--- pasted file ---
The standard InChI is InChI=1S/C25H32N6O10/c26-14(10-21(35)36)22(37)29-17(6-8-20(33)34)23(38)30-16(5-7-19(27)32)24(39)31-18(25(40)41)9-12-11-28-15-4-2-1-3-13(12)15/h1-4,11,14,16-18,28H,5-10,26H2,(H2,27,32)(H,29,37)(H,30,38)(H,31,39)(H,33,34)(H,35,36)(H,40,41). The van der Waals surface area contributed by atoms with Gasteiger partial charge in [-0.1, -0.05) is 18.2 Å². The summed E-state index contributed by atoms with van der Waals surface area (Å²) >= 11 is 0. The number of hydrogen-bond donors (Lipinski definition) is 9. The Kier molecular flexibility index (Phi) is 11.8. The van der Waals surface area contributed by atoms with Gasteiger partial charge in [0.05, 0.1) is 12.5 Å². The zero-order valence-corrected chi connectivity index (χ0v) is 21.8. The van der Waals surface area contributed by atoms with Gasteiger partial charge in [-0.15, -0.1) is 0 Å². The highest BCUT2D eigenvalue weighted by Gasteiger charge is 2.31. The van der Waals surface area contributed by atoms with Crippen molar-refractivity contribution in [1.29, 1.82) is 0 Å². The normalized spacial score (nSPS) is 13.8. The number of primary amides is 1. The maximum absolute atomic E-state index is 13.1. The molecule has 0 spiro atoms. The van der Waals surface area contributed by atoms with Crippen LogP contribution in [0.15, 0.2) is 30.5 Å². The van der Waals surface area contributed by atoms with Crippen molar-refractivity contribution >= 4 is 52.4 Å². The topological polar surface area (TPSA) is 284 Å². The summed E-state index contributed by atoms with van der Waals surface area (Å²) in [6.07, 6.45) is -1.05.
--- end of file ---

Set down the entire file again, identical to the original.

The standard InChI is InChI=1S/C25H32N6O10/c26-14(10-21(35)36)22(37)29-17(6-8-20(33)34)23(38)30-16(5-7-19(27)32)24(39)31-18(25(40)41)9-12-11-28-15-4-2-1-3-13(12)15/h1-4,11,14,16-18,28H,5-10,26H2,(H2,27,32)(H,29,37)(H,30,38)(H,31,39)(H,33,34)(H,35,36)(H,40,41). The van der Waals surface area contributed by atoms with Gasteiger partial charge in [-0.1, -0.05) is 18.2 Å². The summed E-state index contributed by atoms with van der Waals surface area (Å²) >= 11 is 0. The number of hydrogen-bond donors (Lipinski definition) is 9. The Kier molecular flexibility index (Phi) is 11.8. The van der Waals surface area contributed by atoms with Gasteiger partial charge in [0.05, 0.1) is 12.5 Å². The zero-order valence-corrected chi connectivity index (χ0v) is 21.8. The van der Waals surface area contributed by atoms with Gasteiger partial charge in [-0.15, -0.1) is 0 Å². The highest BCUT2D eigenvalue weighted by Gasteiger charge is 2.31. The van der Waals surface area contributed by atoms with Crippen molar-refractivity contribution in [1.29, 1.82) is 0 Å². The normalized spacial score (nSPS) is 13.8. The number of primary amides is 1. The maximum absolute atomic E-state index is 13.1. The molecule has 0 spiro atoms. The van der Waals surface area contributed by atoms with Crippen LogP contribution in [0.15, 0.2) is 30.5 Å². The van der Waals surface area contributed by atoms with Crippen molar-refractivity contribution >= 4 is 52.4 Å². The topological polar surface area (TPSA) is 284 Å². The summed E-state index contributed by atoms with van der Waals surface area (Å²) in [6.07, 6.45) is -1.05.